of the other NTER measures. This was done through the establishment of an NTER
Operations Centre. The Review found that there was no doubt that the Operations
Centre was a very effective mechanism for cutting through the many logistical
and administrative impediments associated with the roll-out of the major
programs such as child health checks and income management. However this left
very little room for consultation and engagement with communities.
As discussed above, administrative arrangements have changed slightly so
that the Operations Centre is now delivering most of the NTER measures but GBMs
are managed by the Northern Territory State Office.
The NTER Review, as well as this committee, heard many examples of how
the 'siloed' operation of government departments and the inability of agencies
to communicate and coordinate effectively.
We found that communities continue to struggle under an ever increasing
demand for meetings with unfamiliar faces representing government and NGO
providers seeking ‘consultations’ on complex and unfamiliar programs, who fly
in and fly out on a daily basis and give no sense of a coordinated or planned engagement
with the communities.
The NTER Review recommended that the Operations Centre continue under
civilian management with the necessary authority and delegation from the Prime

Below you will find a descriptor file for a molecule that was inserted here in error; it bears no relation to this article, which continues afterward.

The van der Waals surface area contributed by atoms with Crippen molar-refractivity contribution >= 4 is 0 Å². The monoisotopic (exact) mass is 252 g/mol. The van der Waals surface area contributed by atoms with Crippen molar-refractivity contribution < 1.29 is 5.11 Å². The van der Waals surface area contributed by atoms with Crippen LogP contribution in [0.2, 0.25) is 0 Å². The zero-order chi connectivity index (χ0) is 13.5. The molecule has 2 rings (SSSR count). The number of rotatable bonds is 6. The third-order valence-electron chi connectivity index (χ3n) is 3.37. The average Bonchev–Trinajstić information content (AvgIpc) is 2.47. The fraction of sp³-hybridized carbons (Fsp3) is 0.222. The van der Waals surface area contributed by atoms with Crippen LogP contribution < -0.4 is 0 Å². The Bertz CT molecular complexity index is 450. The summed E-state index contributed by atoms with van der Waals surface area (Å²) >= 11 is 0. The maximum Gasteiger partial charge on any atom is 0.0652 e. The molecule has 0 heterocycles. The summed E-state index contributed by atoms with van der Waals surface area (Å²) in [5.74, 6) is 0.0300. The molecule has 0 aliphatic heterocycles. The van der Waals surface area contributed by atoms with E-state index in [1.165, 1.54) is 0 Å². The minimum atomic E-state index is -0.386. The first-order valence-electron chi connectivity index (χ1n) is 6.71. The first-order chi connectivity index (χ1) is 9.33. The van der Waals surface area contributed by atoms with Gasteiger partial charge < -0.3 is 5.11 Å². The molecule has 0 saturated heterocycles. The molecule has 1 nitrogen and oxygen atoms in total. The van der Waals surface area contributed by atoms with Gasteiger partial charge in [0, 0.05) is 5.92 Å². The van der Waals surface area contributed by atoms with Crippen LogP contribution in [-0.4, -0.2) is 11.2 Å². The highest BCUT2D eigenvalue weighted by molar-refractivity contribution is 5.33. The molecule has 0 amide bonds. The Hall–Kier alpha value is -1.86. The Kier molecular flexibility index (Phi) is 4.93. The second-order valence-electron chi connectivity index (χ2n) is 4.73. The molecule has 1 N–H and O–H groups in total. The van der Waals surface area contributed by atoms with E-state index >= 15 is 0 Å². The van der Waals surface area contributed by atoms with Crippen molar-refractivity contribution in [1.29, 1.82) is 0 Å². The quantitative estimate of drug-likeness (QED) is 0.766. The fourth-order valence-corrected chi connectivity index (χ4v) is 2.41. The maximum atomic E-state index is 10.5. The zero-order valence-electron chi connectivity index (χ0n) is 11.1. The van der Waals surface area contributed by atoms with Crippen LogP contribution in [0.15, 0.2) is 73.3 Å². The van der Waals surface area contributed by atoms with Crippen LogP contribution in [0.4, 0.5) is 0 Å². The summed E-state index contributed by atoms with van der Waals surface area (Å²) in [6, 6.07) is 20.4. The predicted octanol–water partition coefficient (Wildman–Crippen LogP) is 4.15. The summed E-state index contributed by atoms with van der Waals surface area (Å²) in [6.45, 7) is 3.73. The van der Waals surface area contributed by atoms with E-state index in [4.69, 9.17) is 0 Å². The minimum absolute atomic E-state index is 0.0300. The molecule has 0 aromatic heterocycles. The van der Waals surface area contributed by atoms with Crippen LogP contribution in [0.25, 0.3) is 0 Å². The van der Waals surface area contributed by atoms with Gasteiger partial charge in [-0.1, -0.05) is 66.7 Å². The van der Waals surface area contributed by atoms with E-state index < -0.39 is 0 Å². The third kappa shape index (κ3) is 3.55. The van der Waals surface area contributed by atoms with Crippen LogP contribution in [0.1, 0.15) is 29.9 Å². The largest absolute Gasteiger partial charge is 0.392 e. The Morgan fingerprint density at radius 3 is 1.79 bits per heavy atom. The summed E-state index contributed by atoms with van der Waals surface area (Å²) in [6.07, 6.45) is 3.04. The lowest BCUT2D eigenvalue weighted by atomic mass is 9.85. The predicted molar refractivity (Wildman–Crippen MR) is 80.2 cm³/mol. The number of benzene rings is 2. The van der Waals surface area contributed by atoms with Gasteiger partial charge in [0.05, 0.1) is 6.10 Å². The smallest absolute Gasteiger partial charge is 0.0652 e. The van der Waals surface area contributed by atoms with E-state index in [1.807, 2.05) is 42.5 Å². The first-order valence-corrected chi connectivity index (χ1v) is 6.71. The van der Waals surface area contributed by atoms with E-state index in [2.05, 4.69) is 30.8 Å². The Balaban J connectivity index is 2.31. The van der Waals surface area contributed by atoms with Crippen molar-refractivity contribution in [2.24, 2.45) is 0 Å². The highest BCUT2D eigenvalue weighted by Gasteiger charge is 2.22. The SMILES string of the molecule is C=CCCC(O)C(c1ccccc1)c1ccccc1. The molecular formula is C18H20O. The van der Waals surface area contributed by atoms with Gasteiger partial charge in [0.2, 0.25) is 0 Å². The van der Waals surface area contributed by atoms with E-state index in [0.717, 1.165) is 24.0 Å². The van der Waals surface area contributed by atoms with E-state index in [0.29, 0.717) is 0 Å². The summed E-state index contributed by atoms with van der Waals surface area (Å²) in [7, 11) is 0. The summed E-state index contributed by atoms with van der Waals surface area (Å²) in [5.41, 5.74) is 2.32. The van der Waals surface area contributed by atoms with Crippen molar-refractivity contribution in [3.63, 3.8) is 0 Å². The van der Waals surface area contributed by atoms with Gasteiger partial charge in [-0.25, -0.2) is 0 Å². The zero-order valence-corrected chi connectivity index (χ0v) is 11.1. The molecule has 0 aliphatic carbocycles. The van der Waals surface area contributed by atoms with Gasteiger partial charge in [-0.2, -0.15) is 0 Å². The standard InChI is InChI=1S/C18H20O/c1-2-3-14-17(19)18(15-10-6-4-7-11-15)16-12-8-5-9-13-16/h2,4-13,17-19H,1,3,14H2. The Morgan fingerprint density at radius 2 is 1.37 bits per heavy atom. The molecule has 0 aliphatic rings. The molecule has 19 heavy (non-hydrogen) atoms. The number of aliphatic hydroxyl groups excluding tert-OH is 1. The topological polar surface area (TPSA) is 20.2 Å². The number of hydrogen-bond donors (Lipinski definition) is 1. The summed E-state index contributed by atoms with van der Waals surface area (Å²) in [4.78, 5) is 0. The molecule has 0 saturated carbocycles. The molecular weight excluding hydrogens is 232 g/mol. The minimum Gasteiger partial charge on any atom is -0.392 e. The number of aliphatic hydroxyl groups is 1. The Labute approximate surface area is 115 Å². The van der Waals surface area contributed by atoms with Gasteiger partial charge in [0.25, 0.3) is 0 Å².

Minister and Chief Minister to drive and coordinate implementation across both
Australian and Northern Territory government agencies delivery of services to
Aboriginal communities. This has been done.
The committee has been overwhelmed by the scale of complaints it has
received about the level of bureaucracy involved in delivering and accessing
services. The committee notes that this issue does not just apply to the NTER
but has application across the country. This issue has caused a great deal of
frustration in relation to the NTER, especially as people struggled to
comprehend the changes in the early stages of the NTER. Laynhapuy Homelands Association
Inc put it this way:
Funding uncertainty due to policy changes, interim measures,
shifting responsibility between Commonwealth, Territory, and Shires means the
organisation cannot plan effectively for 12 months ahead, and the uncertainty
about job security and viability of programs and work effort is demoralising.
This impacts on staff turnover and hence program delivery and expenditure on
This was further reinforced to the committee when it visited Waltja
Tjutangku Palyapayi, an organisation delivering a range of services to support
families, children and young people in Central Australia. The committee heard
that organisations like Waltja were being crippled by short term funding, the
lack of funding certainty and the short term nature of programs. Waltja advised
the committee that organisations like theirs need 5-10 years to really embed
and make programs effective. It takes time to build relationships, put support
in place in remote communities, train and support staff. The committee heard
that for Waltja, the administrative cost of programs is expanding without any
corresponding increase in funding. Every year funding bodies ask Waltja for
feedback – what's working well, what's not working well. Each year Waltja tells